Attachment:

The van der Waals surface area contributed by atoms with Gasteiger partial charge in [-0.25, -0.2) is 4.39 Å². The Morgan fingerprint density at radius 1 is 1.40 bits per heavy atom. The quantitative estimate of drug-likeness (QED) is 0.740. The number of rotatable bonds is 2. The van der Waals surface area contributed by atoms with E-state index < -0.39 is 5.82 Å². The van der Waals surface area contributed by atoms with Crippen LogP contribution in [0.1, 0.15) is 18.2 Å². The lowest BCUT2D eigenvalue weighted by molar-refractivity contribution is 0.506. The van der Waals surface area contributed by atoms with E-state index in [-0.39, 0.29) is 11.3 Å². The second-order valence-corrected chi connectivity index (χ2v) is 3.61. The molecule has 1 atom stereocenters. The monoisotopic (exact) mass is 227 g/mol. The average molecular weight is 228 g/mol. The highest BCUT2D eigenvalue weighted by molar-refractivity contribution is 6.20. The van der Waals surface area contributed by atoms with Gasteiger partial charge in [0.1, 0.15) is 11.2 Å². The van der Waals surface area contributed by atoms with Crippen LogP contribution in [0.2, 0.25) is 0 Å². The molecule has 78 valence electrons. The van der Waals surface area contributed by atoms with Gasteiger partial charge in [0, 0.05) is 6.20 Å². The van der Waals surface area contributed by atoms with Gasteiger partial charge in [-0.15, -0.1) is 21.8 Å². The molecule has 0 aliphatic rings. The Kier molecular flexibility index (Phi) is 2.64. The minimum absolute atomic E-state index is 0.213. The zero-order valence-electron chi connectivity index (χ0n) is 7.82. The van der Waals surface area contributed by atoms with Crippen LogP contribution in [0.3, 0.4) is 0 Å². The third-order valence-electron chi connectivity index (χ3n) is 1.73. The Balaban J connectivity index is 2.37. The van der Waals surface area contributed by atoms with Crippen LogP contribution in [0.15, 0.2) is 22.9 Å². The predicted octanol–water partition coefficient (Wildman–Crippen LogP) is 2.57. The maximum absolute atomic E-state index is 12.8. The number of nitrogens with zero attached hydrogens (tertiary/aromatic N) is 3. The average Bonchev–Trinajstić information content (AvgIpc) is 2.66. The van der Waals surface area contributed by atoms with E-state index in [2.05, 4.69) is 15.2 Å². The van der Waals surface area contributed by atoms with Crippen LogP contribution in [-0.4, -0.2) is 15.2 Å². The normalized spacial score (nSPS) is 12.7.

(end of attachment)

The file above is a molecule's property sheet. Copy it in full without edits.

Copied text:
The van der Waals surface area contributed by atoms with Gasteiger partial charge in [-0.25, -0.2) is 4.39 Å². The Morgan fingerprint density at radius 1 is 1.40 bits per heavy atom. The quantitative estimate of drug-likeness (QED) is 0.740. The number of rotatable bonds is 2. The van der Waals surface area contributed by atoms with E-state index < -0.39 is 5.82 Å². The van der Waals surface area contributed by atoms with Crippen LogP contribution in [0.1, 0.15) is 18.2 Å². The lowest BCUT2D eigenvalue weighted by molar-refractivity contribution is 0.506. The van der Waals surface area contributed by atoms with E-state index in [-0.39, 0.29) is 11.3 Å². The second-order valence-corrected chi connectivity index (χ2v) is 3.61. The molecule has 1 atom stereocenters. The monoisotopic (exact) mass is 227 g/mol. The average molecular weight is 228 g/mol. The highest BCUT2D eigenvalue weighted by molar-refractivity contribution is 6.20. The van der Waals surface area contributed by atoms with Gasteiger partial charge in [0.1, 0.15) is 11.2 Å². The van der Waals surface area contributed by atoms with Crippen LogP contribution in [0.2, 0.25) is 0 Å². The molecule has 78 valence electrons. The van der Waals surface area contributed by atoms with Gasteiger partial charge in [0, 0.05) is 6.20 Å². The van der Waals surface area contributed by atoms with Gasteiger partial charge in [-0.15, -0.1) is 21.8 Å². The molecule has 0 aliphatic rings. The Kier molecular flexibility index (Phi) is 2.64. The minimum absolute atomic E-state index is 0.213. The zero-order valence-electron chi connectivity index (χ0n) is 7.82. The van der Waals surface area contributed by atoms with Crippen LogP contribution in [0.3, 0.4) is 0 Å². The third-order valence-electron chi connectivity index (χ3n) is 1.73. The Balaban J connectivity index is 2.37. The van der Waals surface area contributed by atoms with Crippen LogP contribution in [0.15, 0.2) is 22.9 Å². The predicted octanol–water partition coefficient (Wildman–Crippen LogP) is 2.57. The maximum absolute atomic E-state index is 12.8. The number of nitrogens with zero attached hydrogens (tertiary/aromatic N) is 3. The average Bonchev–Trinajstić information content (AvgIpc) is 2.66. The van der Waals surface area contributed by atoms with E-state index in [2.05, 4.69) is 15.2 Å². The van der Waals surface area contributed by atoms with Crippen LogP contribution in [-0.4, -0.2) is 15.2 Å². The normalized spacial score (nSPS) is 12.7.